Spider's Trap(Elemental Assassin,book 13)(54) by Jennifer Estep
She snorted. “Jealous? Of Raymond? Please.”
“He’s here with me,” Renaldo continued, as though she hadn’t spoken. “Dealing with the people in the car. Making sure they’re dead. The ones who foolishly thought that they could take away what was mine. I punished your mother for her insolence, for thinking that she could dare to leave me. And now I’m going to do the same to you.”
Renaldo twirled the mace in his hand, building up momentum for a powerful, deadly strike.
I drew in a breath and crept closer to him. I was twenty feet away and closing fast. Fifteen feet . . . ten . . . five . . .
I raised my knife, ready to plunge it deep into his back. I’d only have one shot, and I needed to make it count.
Lorelei’s eyes flicked to me again, and her father realized that she was looking at something behind him.
Renaldo whipped around and caught my arm in his hand. I struggled with all my might, trying to slam the knife forward into his body, but he was stronger than I was. He stared at me, completely unconcerned by the blade hovering inches from his heart. Then he snapped my right wrist back, breaking it. I screamed, the knife slipping from my fingers and hitting the dirt.
Renaldo gave me another bored look, then rammed his mace into my body. The impact was bad enough, but the real pain came from the wicked spikes on the metal ball that stabbed deep into my right shoulder. I screamed, then screamed again, as he yanked the weapon back out, tearing the spikes through my muscles.
I dropped to the ground, still screaming. Every single part of my right arm, from my broken wrist to my mangled shoulder, burned, pulsed, and throbbed with pain.
Renaldo reared his foot back to kick me in the ribs, but I managed to roll out of the way, my one good hand scrabbling over the ground, trying to pull myself out of his range. Every movement sent more agony slicing through my shoulder. Cries of pain bubbled out of my lips, and sweat streamed down my face, the salty drops stinging my eyes and adding to my misery. Nausea boiled in my stomach, and gray spots flashed in front of my eyes in warning. I was this close to blacking out, and if that happened, I was dead.
“Stop it! Leave her alone!”
Lorelei snatched up my knife. Despite how badly she was wobbling on her twisted ankle, she still lashed out with the weapon, trying to stab her father to death. But Renaldo blocked her blow, then slapped her across the face, sending her tumbling to the ground. Her moans of pain matched mine.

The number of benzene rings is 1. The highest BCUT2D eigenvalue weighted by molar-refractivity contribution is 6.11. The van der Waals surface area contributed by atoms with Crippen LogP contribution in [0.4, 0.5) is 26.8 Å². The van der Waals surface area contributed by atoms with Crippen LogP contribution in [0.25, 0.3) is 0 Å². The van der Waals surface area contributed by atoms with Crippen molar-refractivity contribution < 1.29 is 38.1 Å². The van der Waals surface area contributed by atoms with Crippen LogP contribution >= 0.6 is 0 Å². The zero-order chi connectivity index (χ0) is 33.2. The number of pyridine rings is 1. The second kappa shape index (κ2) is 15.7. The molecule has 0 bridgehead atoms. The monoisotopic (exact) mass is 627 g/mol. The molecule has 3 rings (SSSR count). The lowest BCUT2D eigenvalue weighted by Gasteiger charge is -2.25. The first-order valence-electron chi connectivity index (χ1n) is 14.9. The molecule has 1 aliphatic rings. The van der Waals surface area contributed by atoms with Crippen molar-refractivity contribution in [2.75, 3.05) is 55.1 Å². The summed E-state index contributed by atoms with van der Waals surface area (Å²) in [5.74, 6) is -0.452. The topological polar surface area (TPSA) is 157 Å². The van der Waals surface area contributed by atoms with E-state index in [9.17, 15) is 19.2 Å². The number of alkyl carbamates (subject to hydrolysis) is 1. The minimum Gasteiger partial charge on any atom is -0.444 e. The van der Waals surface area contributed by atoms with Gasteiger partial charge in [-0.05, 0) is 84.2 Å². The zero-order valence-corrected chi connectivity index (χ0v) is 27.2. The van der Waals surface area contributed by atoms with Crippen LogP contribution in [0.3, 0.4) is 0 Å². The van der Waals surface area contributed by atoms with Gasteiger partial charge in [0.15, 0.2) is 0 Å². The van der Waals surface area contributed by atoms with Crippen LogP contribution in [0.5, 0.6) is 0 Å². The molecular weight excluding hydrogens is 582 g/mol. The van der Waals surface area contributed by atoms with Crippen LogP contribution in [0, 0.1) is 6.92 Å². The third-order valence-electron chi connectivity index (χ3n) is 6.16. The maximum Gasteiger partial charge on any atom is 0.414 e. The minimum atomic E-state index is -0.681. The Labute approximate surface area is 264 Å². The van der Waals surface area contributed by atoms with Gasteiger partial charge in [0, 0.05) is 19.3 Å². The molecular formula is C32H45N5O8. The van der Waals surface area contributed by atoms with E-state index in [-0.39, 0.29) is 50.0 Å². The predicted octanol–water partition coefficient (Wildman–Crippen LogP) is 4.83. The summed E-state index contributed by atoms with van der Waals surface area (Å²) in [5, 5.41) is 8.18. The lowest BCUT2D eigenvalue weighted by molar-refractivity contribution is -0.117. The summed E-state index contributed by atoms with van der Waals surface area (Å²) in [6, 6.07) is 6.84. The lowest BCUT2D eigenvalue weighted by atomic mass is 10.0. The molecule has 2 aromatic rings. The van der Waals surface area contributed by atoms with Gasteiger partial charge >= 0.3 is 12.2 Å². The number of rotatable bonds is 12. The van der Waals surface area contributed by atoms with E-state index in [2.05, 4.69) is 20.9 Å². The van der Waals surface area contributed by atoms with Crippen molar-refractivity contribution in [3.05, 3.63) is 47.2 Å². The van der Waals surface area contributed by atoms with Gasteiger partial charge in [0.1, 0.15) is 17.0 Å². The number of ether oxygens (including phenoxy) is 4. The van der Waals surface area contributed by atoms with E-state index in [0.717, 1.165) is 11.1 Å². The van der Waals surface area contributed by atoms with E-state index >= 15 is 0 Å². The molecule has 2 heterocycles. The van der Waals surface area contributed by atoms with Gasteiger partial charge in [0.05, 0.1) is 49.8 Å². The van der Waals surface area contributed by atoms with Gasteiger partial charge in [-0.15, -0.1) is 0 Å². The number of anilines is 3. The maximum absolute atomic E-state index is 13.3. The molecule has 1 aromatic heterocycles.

Renaldo leaned down and picked up my knife, flipping it end-over-end in his hand, before turning and throwing it across the clearing. Thwack. The knife sank deep into a tree trunk.
Despair filled me. There went my only weapon and my best chance of killing him—
Something sharp stabbed into my right palm, in the center of my spider rune scar. I hissed and raised my hand, to find a nail sticking out of my skin. I ground my teeth together and yanked it free, causing myself even more pain, but I didn’t let go of it. Renaldo had used nails against us, and I was going to do the same thing to him. Yeah, a single nail wasn’t much of a weapon, but it was all I had.
I let out a weak little whimper that wasn’t really all that fake and kept dragging myself through the dirt, rocks, and leaves.
Renaldo laughed. “Running away? I don’t think so. No one runs away from me.”
His footsteps scuffed on the ground, as his shadow slid closer and closer to me on the forest floor. I forced down the pain of my injuries and tightened my grip on the nail, waiting for him to get within reach.
Renaldo’s hand clamped onto my injured arm, and he hauled me upright. He turned me around and held his mace up against my face, one of the points digging into my cheek, close to my eye.
“You should be grateful that I’m going to kill you first. You won’t suffer nearly as much as my daughter will.”
He grinned, then reared back his arm to slam the mace into my face.
But I was quicker.
I snapped my hand up and rammed the nail into the side of his neck.
It was a crude weapon, but the tip was sharp enough to cut through his skin just as it had cut through mine. Renaldo yelped, blood spewing out of the wound. He was so surprised that his mace slipped from his hand, hit the ground, and rolled away.
My fingers were too slick with blood to yank the nail back out of his neck, so I shoved him away. His feet caught on another tree root sticking up out of the ground, and he fell backward.
Right on top of his own mace.
Renaldo screamed and arched his back, as if he could push the deadly spikes out of his body, but all he did was sink even deeper down on top of them. Blood bubbled up out of his lips, and I knew that at least one of those spikes had hit something vital.
Renaldo rolled to his side, the spiked ball of the mace sticking out of his back. His gaze locked onto his daughter, and he started crawling toward her, stretching his hand out. Lorelei scrambled backward out of the way, shrieking all the while.
But there was no need to be afraid of him anymore.
Renaldo’s hand dropped to the dirt, his body stilled, and his head lolled to the side, the glossy glaze of death dimming his eyes . . .
Lorelei’s shrieks startled me out of my own sleep. I lay in bed, gasping for air, my wrist and shoulder throbbing, as though those spikes had torn through my muscles just moments ago.
I let out a long, weary breath and scrubbed my hands over my face, as if that would somehow get rid of the awful memories—or my growing guilt.
Raymond Pike wanted to kill Lorelei for murdering their father. That was the sole reason he’d come to Ashland.
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